Skip To Content
Rules still flourishes, the oldest restaurant in London and one of the most celebrated in the world.
In over 200 years, spanning the reigns of nine monarchs, it has been owned by only three families . . . just before The Great War, Charles Rule, a descendant of the founder, was thinking of moving to Paris; by sheer coincidence he met Tom Bell, a Briton who owned a Parisian restaurant called the Alhambra, and the two men decided to swap businesses. (During the war Tom Bell was an officer in the Royal Flying Corps, and left the running of the restaurant to Charlie, the Head Waiter, who had served Charles Rule for many years.) During the second world war, Rules stayed open but its structure was reinforced with thick wood. It was only open from 1pm to 3pm and offered the compulsory rationed meals at five shillings but could offer copious rabbits, grouse and pheasants which were not rationed. A lady was the Head Waiter during the war. The restaurant could never open on Sundays because it was on Church grounds and could not get a licence.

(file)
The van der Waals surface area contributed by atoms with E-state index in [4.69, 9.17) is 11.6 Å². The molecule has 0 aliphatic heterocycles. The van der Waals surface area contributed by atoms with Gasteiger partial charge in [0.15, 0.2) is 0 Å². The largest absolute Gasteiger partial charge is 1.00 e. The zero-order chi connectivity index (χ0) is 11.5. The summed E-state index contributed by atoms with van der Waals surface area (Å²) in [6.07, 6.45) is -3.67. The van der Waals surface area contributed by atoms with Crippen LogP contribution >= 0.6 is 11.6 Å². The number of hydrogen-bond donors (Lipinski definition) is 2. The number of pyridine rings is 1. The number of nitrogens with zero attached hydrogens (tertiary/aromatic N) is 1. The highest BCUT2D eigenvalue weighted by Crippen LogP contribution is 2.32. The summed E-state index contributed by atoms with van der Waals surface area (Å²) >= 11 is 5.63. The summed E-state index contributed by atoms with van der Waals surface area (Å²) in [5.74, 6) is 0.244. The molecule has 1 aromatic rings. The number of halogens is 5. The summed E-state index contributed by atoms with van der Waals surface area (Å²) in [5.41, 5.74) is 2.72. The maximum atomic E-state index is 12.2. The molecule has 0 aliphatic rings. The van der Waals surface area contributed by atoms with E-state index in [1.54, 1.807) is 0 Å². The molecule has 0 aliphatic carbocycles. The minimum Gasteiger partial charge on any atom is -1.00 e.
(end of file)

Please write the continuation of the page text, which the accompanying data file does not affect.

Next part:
In 1984 Tom Bell’s daughter sold Rules to John Mayhew, the present owner. Today Rules seats around 90 people and employs 90 staff.
Rules serves the traditional food of this country at its best – and at affordable prices. It specialises in classic game cookery, oysters, pies and puddings.